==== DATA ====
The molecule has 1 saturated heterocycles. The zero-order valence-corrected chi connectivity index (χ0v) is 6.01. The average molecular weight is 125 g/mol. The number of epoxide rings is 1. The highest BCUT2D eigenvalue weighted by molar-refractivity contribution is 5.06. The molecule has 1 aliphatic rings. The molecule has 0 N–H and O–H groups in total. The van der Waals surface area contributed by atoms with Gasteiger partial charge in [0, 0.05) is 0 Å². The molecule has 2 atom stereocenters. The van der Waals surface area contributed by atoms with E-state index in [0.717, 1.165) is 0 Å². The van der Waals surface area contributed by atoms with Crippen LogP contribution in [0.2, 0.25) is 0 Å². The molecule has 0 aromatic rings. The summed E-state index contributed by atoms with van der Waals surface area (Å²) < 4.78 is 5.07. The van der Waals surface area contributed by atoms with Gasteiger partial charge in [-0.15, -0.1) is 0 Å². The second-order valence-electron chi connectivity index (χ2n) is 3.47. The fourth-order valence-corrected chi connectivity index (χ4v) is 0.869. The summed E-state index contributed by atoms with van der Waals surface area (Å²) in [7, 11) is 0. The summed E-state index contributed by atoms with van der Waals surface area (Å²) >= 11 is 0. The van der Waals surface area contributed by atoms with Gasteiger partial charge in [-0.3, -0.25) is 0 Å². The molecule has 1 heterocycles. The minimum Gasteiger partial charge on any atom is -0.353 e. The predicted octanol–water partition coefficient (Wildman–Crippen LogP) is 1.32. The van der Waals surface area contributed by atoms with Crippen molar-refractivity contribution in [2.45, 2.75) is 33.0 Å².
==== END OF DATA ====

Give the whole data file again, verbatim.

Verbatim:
The molecule has 1 saturated heterocycles. The zero-order valence-corrected chi connectivity index (χ0v) is 6.01. The average molecular weight is 125 g/mol. The number of epoxide rings is 1. The highest BCUT2D eigenvalue weighted by molar-refractivity contribution is 5.06. The molecule has 1 aliphatic rings. The molecule has 0 N–H and O–H groups in total. The van der Waals surface area contributed by atoms with Gasteiger partial charge in [0, 0.05) is 0 Å². The molecule has 2 atom stereocenters. The van der Waals surface area contributed by atoms with E-state index in [0.717, 1.165) is 0 Å². The van der Waals surface area contributed by atoms with Crippen LogP contribution in [0.2, 0.25) is 0 Å². The molecule has 0 aromatic rings. The summed E-state index contributed by atoms with van der Waals surface area (Å²) < 4.78 is 5.07. The van der Waals surface area contributed by atoms with Gasteiger partial charge in [-0.15, -0.1) is 0 Å². The second-order valence-electron chi connectivity index (χ2n) is 3.47. The fourth-order valence-corrected chi connectivity index (χ4v) is 0.869. The summed E-state index contributed by atoms with van der Waals surface area (Å²) in [7, 11) is 0. The summed E-state index contributed by atoms with van der Waals surface area (Å²) >= 11 is 0. The van der Waals surface area contributed by atoms with Gasteiger partial charge in [-0.3, -0.25) is 0 Å². The molecule has 1 heterocycles. The minimum Gasteiger partial charge on any atom is -0.353 e. The predicted octanol–water partition coefficient (Wildman–Crippen LogP) is 1.32. The van der Waals surface area contributed by atoms with Crippen molar-refractivity contribution in [2.45, 2.75) is 33.0 Å².